Another good question to ask is if the Boxer Breed has any health problems. If they are not serious or reputable breeders, they won't know  or they will give you a bogus answer. These answers are important to know before you go to visit their kennel. Some health problems of the Boxer breed are cancerous tumors, digestive problems, and aortic stenosis (heart ailment). These problems don't occur often, but they are important to be aware of. Boxers can also be prone to manage and bloat (a life-threatening disease of deep-chested dogs). But one of the biggest health concerns is hip dysplasia. Every Boxer owner should be aware of this. All good breeders will tell you about this possibility. Ask the breeder if the parents have been x-rayed and are certified to be free of any genetic hip issues. A breeder who has had these done and whose dogs have been certified as excellent is the breeder you should choose.

Another question that should be asked is "How many litters has the female had"?  If they seem uncertain or hesitant about the answer, then you can guess that the dogs are not a big part of their owner's family. This is not a good sign. Usually, a good breeder will only allow their female to have one litter per year. They can have up to two litters per year, but no more than that is recommended.

Also, the breeder should be asking you questions. He should be concerned about where his Boxer puppies are going and to what kind of home they will go to. A good Boxer breeder will want to know if you know how to care for your new puppy and also what kind of living arrangements you have for the dog. They will want to know how much time you will have to spend with your Boxer.  Boxers need a lot of exercises. They have loads of energy and need someone who can spend a great amount of time exercising them.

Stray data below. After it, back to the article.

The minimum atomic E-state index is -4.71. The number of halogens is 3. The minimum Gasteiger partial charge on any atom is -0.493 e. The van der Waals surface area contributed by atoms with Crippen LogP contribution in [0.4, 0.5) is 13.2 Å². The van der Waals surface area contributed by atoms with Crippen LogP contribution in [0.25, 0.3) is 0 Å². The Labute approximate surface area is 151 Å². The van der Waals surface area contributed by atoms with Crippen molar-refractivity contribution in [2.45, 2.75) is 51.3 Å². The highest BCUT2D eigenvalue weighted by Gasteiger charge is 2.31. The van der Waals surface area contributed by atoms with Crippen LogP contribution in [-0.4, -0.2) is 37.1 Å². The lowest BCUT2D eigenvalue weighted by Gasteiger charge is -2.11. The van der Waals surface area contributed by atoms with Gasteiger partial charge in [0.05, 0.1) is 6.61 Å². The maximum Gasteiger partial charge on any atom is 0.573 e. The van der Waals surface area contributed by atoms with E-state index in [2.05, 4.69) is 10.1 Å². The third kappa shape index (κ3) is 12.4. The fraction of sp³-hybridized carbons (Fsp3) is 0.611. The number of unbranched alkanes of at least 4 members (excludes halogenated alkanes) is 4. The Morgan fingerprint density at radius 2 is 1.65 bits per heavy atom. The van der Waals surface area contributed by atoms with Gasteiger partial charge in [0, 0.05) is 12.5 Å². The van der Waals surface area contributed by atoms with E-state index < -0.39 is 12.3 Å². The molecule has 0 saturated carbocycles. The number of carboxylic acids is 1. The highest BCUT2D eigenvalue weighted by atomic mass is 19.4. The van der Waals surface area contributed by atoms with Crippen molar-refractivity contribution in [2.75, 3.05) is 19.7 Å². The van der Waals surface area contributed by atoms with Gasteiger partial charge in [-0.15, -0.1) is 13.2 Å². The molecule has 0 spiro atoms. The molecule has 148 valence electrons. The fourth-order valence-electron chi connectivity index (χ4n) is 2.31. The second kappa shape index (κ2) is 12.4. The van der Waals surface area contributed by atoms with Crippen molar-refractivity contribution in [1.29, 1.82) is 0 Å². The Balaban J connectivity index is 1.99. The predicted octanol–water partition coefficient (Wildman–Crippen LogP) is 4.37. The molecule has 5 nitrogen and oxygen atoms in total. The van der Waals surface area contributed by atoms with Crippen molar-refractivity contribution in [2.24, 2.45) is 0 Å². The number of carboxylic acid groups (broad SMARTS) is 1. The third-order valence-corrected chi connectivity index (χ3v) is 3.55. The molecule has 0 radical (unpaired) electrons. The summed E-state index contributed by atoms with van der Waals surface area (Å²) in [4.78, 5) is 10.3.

boxer dog

Remember, there are so many Boxer breeders out there, that you don't have to just settle on the first breeder you visit. If you find that the breeder makes excuses for you to not visit and seems to be hesitant about answering questions, don't buy from this breeder.  You should feel welcome and comfortable around the breeder. A reputable Boxer breeder will make sure each puppy has had its' first shots and has been wormed before it leaves their home. Also, one sign of a good breeder is their health guarantee. This should be a written agreement telling you what health guarantees if any, they offer. It should explain the rights of the buyer and the seller, the breeders return policy, health information, and any spay or neuter issues.

Always remember to ask for your puppies' papers before you leave with the puppy. Do not let the breeder send them to you at a later time. If they don't have the papers ready when you go to pick up your puppy, either come back another day or just find another breeder. Chances are if you leave with your puppy and no papers,  you will never get these papers. A good breeder will have these papers ready when the puppies are ready to go.

One way you can determine that a breeder is not trustworthy is if you catch him in a lie. When you call them for the first time, be sure to take notes. Once you visit the breeder, ask the same questions, and take notice if the answers are the same. If their answers are not consistent, then this is a sign that something is not on the up and up. It could be something minor, but most likely it can be hiding something major.

One other topic that needs to be discussed about the Boxer breeders is that if a breeder tries to sell you on a "rare" white Boxer puppy. For one thing, a pure white Boxer is not rare. It is unusual, but it is not a rare occurrence. These white Boxers cannot be shown in AKC competitions. They are fine as a pet, but don't let a breeder convince you that you are getting something that is one of a kind.

Just be sure to plan ahead and be well educated when considering a Boxer breeder. Go with your instinct! If something doesn't feel right with these breeders, look for someone else. This Boxer puppy will be a part of your family for many years. You want to make the best choice for your family. It may mean you pay a little more, but it will be worth it in the long run.